Secrets, magic and knives may pose risks to those seeking to identify their future true loves:
Nr. 116 Der Liebhaber zum Essen eingeladen
The lover invited to dinner and augury to foretell one's fortunes in the New Year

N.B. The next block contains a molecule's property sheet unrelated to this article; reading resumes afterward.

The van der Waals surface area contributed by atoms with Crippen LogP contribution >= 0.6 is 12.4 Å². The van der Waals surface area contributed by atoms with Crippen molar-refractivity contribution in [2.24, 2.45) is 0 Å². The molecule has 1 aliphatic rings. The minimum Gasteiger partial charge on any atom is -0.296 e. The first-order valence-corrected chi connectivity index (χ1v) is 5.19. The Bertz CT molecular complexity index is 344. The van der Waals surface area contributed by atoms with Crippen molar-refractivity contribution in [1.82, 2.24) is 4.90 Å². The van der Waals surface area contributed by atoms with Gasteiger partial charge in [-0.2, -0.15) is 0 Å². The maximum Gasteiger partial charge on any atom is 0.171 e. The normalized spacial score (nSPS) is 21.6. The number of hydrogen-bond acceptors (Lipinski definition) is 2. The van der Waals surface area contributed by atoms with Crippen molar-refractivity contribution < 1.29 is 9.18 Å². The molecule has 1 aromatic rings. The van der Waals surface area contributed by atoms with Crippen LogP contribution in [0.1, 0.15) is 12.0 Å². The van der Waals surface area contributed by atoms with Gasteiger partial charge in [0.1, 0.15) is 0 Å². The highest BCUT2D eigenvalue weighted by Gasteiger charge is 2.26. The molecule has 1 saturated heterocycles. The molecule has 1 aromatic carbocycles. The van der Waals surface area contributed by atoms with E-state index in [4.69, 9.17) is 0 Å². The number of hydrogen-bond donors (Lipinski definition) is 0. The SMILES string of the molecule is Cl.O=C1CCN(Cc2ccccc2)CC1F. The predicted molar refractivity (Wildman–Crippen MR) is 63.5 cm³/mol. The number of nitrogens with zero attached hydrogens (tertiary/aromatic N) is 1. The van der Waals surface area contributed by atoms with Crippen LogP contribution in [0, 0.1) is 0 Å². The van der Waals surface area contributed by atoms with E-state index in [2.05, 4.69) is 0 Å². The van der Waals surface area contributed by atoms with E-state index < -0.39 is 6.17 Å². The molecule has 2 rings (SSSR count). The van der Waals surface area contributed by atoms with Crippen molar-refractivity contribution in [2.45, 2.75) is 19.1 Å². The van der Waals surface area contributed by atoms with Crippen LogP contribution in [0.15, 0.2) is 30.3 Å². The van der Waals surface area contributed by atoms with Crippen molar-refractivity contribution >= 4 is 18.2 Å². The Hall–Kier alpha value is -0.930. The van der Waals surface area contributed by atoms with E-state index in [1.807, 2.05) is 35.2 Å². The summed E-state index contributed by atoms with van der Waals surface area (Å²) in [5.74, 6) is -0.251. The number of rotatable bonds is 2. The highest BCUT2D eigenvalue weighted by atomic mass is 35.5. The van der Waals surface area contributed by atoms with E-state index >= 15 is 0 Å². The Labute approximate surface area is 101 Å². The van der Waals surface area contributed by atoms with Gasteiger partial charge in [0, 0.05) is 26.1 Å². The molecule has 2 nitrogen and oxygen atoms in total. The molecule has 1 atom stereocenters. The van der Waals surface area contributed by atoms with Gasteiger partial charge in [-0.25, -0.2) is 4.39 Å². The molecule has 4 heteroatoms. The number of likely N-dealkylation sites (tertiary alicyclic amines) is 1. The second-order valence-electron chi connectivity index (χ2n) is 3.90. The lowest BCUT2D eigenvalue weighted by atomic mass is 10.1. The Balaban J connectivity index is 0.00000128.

There once lived a woman who earned her living as a tax collector. Secretly this woman had fallen in love with her bookkeeper. She wanted to win his heart through magic and so she had a fresh loaf of bread baked on Holy Christmas Eve. She then stuck two knives into the loaf, cross-wise while murmuring quite a few words of incantation. The bookkeeper came to her from his sleep, completely unclothed, sat down at the table and looked at her severely. She stood up and ran away but the bookkeeper pulled both knives out of the bead and hurled them after her and almost wounded her. Afterward, he returned home; her aunt, who was present in the chamber, was so violently frightened that she lay in bed for several weeks unable to move. The following day the bookkeeper was heard to inquire of the household servants: he would like to know the woman who had scared him so in the past night. He was so tired that he could hardly speak, he should have escaped easily but could not defend himself; he tried, but pray as he would, he was instead driven out into the night.The same old woman, who told this tale, added: On Christmas Eve in Coburg several young noble women kept something back from their dinner meal and got up at midnight and sat down at the table. Soon, their dearest came, each one brought a knife and wanted to sit down beside their girl. The noble women were frightened and fled; but one took the knife and threw it back. She turned around and looked at him and picked up the knife. Another time, instead of the invited swains, the physical incarnation of death came into the room and placed an hour glass next to one of the girls, who then died during the year.In Silesia three ladies of the court sat down at a covered table on Christmas Eve and waited for their future true loves. For each a place had been set at the table. They had appeared in response to an invitation, but only two came and they sat down next to two ladies. The third did not appear. But the one who was left out became sad and impatient and finally got up after waiting in vain. When she went to the window and looked out, she viewed a coffin across the way, a young woman was lying within, who looked just like her. The young lady became ill immediately and died soon thereafter. According to oral tradition, the death chest comes into the room, the girl approaches it, the boards of the chest open up and the maid falls dead inside.